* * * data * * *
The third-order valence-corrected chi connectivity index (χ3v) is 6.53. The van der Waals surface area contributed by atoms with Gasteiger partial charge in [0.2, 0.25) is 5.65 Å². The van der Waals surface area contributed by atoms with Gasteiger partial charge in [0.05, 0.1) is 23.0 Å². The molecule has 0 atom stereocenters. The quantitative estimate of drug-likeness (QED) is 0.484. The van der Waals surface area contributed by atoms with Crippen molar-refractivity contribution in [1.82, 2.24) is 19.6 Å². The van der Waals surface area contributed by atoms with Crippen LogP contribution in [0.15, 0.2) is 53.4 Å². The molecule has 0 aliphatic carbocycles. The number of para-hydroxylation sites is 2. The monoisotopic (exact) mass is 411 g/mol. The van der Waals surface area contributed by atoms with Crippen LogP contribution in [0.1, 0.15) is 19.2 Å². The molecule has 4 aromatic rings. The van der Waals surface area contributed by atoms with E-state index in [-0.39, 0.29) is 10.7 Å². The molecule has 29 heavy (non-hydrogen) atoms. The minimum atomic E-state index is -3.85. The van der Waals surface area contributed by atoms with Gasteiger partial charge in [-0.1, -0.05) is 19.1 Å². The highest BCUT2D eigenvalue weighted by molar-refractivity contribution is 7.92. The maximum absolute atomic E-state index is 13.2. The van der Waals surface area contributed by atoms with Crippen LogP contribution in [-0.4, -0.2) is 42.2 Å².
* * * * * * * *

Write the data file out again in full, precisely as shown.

The third-order valence-corrected chi connectivity index (χ3v) is 6.53. The van der Waals surface area contributed by atoms with Gasteiger partial charge in [0.2, 0.25) is 5.65 Å². The van der Waals surface area contributed by atoms with Gasteiger partial charge in [0.05, 0.1) is 23.0 Å². The molecule has 0 atom stereocenters. The quantitative estimate of drug-likeness (QED) is 0.484. The van der Waals surface area contributed by atoms with Crippen molar-refractivity contribution in [1.82, 2.24) is 19.6 Å². The van der Waals surface area contributed by atoms with Crippen LogP contribution in [0.15, 0.2) is 53.4 Å². The molecule has 0 aliphatic carbocycles. The number of para-hydroxylation sites is 2. The monoisotopic (exact) mass is 411 g/mol. The van der Waals surface area contributed by atoms with Crippen LogP contribution in [0.1, 0.15) is 19.2 Å². The molecule has 4 aromatic rings. The van der Waals surface area contributed by atoms with E-state index in [-0.39, 0.29) is 10.7 Å². The molecule has 29 heavy (non-hydrogen) atoms. The minimum atomic E-state index is -3.85. The van der Waals surface area contributed by atoms with Gasteiger partial charge in [-0.1, -0.05) is 19.1 Å². The highest BCUT2D eigenvalue weighted by molar-refractivity contribution is 7.92. The maximum absolute atomic E-state index is 13.2. The van der Waals surface area contributed by atoms with Crippen LogP contribution in [-0.4, -0.2) is 42.2 Å².